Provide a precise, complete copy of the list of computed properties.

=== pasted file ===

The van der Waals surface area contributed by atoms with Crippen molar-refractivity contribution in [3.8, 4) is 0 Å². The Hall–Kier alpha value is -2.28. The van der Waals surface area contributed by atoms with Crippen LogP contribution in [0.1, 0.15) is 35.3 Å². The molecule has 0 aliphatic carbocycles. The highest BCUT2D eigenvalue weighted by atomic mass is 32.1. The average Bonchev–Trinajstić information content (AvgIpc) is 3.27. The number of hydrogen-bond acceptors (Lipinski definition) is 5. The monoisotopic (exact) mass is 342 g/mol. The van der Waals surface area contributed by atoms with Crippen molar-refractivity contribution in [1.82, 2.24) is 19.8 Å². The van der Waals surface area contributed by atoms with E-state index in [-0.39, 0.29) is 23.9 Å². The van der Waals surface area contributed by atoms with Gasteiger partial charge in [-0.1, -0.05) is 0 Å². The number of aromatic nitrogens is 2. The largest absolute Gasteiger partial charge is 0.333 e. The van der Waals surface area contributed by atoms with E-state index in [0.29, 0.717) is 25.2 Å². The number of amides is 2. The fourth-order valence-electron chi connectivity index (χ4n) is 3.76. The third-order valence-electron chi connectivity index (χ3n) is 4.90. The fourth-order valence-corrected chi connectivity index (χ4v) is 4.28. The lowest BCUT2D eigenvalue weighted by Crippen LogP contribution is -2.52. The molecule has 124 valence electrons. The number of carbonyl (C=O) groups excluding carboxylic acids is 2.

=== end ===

The van der Waals surface area contributed by atoms with Crippen molar-refractivity contribution in [3.8, 4) is 0 Å². The Hall–Kier alpha value is -2.28. The van der Waals surface area contributed by atoms with Crippen LogP contribution in [0.1, 0.15) is 35.3 Å². The molecule has 0 aliphatic carbocycles. The highest BCUT2D eigenvalue weighted by atomic mass is 32.1. The average Bonchev–Trinajstić information content (AvgIpc) is 3.27. The number of hydrogen-bond acceptors (Lipinski definition) is 5. The monoisotopic (exact) mass is 342 g/mol. The van der Waals surface area contributed by atoms with Crippen molar-refractivity contribution in [1.82, 2.24) is 19.8 Å². The van der Waals surface area contributed by atoms with E-state index in [-0.39, 0.29) is 23.9 Å². The van der Waals surface area contributed by atoms with Gasteiger partial charge in [-0.1, -0.05) is 0 Å². The number of aromatic nitrogens is 2. The largest absolute Gasteiger partial charge is 0.333 e. The van der Waals surface area contributed by atoms with E-state index in [0.29, 0.717) is 25.2 Å². The number of amides is 2. The fourth-order valence-electron chi connectivity index (χ4n) is 3.76. The third-order valence-electron chi connectivity index (χ3n) is 4.90. The fourth-order valence-corrected chi connectivity index (χ4v) is 4.28. The lowest BCUT2D eigenvalue weighted by Crippen LogP contribution is -2.52. The molecule has 124 valence electrons. The number of carbonyl (C=O) groups excluding carboxylic acids is 2.